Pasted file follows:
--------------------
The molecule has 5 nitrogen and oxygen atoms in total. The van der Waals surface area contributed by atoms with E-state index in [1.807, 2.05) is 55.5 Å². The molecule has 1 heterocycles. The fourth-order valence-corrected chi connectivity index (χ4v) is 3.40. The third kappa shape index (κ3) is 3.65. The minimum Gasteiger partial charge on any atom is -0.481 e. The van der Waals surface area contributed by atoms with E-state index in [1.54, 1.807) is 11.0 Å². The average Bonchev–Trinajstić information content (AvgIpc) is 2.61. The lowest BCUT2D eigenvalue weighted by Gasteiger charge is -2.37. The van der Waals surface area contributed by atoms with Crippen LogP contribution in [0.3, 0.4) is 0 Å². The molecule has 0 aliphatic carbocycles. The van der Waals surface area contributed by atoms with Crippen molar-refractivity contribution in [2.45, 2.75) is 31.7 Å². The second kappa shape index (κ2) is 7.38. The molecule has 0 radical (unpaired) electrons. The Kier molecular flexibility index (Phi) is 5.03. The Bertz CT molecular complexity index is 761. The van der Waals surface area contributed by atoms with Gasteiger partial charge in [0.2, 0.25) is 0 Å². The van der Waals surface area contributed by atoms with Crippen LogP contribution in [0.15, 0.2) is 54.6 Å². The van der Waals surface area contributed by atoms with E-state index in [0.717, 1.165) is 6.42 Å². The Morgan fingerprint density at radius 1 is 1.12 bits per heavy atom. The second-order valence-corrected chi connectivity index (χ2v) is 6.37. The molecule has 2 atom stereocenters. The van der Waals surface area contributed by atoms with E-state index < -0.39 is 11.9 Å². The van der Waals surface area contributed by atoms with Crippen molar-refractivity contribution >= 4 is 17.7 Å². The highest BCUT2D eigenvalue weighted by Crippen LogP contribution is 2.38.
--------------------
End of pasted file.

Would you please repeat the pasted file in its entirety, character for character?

The molecule has 5 nitrogen and oxygen atoms in total. The van der Waals surface area contributed by atoms with E-state index in [1.807, 2.05) is 55.5 Å². The molecule has 1 heterocycles. The fourth-order valence-corrected chi connectivity index (χ4v) is 3.40. The third kappa shape index (κ3) is 3.65. The minimum Gasteiger partial charge on any atom is -0.481 e. The van der Waals surface area contributed by atoms with E-state index in [1.54, 1.807) is 11.0 Å². The average Bonchev–Trinajstić information content (AvgIpc) is 2.61. The lowest BCUT2D eigenvalue weighted by Gasteiger charge is -2.37. The van der Waals surface area contributed by atoms with Crippen LogP contribution in [0.3, 0.4) is 0 Å². The molecule has 0 aliphatic carbocycles. The van der Waals surface area contributed by atoms with Crippen molar-refractivity contribution in [2.45, 2.75) is 31.7 Å². The second kappa shape index (κ2) is 7.38. The molecule has 0 radical (unpaired) electrons. The Kier molecular flexibility index (Phi) is 5.03. The Bertz CT molecular complexity index is 761. The van der Waals surface area contributed by atoms with Gasteiger partial charge in [0.2, 0.25) is 0 Å². The van der Waals surface area contributed by atoms with Crippen LogP contribution in [0.15, 0.2) is 54.6 Å². The van der Waals surface area contributed by atoms with E-state index in [0.717, 1.165) is 6.42 Å². The Morgan fingerprint density at radius 1 is 1.12 bits per heavy atom. The second-order valence-corrected chi connectivity index (χ2v) is 6.37. The molecule has 2 atom stereocenters. The van der Waals surface area contributed by atoms with E-state index < -0.39 is 11.9 Å². The van der Waals surface area contributed by atoms with Crippen molar-refractivity contribution >= 4 is 17.7 Å². The highest BCUT2D eigenvalue weighted by Crippen LogP contribution is 2.38.